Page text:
All Hager had to do was slow the dogsled to a walk, and his partner died. A perfect crime—no chance to get caught!
ly unmarked. It was very obvious that he had died of illness. There couldn't possibly be any suspicions.
Then Hager recalled the threat Cahill had made before dying. Cahill had promised revenge, but there was nothing he could do now. Hager shrugged the memory away. The dead were dead. They could do no harm.
Hager now lost no time in reaching Moose Gulch. He drove the dogs relentlessly, trotting behind the sled. Elation gave him a strength that took him easily over the miles.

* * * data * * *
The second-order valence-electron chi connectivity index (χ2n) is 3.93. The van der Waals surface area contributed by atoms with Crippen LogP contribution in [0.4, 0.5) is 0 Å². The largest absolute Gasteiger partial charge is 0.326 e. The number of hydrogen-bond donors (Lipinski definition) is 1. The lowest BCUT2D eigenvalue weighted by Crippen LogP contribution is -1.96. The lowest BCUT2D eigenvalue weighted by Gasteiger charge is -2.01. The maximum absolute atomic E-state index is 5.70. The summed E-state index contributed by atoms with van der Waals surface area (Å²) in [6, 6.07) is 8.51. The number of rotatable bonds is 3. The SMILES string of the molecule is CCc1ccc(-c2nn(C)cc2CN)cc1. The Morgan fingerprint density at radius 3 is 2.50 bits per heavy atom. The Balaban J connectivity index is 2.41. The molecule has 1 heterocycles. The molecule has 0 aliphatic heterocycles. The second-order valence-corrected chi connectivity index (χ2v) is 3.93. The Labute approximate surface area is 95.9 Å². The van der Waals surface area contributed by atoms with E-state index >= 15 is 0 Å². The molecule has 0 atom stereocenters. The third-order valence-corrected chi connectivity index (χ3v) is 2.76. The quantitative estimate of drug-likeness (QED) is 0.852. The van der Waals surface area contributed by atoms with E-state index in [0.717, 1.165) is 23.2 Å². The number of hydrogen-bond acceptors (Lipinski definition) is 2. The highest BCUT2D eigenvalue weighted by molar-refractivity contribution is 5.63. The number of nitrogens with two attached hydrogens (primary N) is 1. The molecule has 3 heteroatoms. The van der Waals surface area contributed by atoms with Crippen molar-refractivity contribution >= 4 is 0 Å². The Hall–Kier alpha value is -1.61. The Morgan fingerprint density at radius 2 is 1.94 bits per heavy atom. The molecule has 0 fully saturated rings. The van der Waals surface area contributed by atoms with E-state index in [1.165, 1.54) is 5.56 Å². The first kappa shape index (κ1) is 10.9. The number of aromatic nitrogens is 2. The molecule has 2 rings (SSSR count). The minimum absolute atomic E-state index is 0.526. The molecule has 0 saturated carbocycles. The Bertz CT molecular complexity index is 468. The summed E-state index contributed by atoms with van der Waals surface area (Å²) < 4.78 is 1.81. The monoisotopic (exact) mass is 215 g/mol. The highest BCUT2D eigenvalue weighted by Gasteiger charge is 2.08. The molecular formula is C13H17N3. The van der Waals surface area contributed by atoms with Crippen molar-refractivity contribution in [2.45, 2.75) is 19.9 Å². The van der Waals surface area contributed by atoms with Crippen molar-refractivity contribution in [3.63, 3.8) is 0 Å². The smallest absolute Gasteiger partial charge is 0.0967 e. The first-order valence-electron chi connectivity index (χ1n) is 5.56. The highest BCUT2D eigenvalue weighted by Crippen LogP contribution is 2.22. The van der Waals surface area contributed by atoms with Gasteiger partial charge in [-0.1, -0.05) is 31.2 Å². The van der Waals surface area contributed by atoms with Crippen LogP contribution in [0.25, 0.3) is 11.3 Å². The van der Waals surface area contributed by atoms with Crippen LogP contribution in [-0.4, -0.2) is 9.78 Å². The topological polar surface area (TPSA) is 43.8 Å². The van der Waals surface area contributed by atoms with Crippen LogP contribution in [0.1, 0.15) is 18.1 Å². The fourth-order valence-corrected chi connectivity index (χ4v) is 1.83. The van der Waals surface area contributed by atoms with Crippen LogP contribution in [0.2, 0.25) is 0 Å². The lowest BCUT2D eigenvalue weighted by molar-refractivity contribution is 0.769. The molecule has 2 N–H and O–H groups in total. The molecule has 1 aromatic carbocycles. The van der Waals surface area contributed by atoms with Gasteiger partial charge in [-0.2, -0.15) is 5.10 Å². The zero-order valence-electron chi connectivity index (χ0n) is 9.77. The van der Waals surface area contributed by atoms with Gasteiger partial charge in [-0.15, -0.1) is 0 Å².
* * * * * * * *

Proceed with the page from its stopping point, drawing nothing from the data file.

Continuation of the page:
A short time before he entered the settlement it began to snow again. Hager was pleased. The snow would cover up the tracks he had left in the event that Art Maddox did any snooping.
He went directly to the doctor's home, carrying the body of Cahill inside. He cleverly played the part of a man reluctant to believe that his partner had died.
"Isn't there something you can do, Doc?" he asked anxiously. "Maybe it isn't too late."
The other straightened from his examination of Cahill and shook his whi
Started out as a truly creepy story, not dissimilar to Edgar Allen Poe's "Tell-Tale Heart" but severely stretched the story thin and loose by the end, which was predictable in a "I saw the punchline coming" way.
I like too much.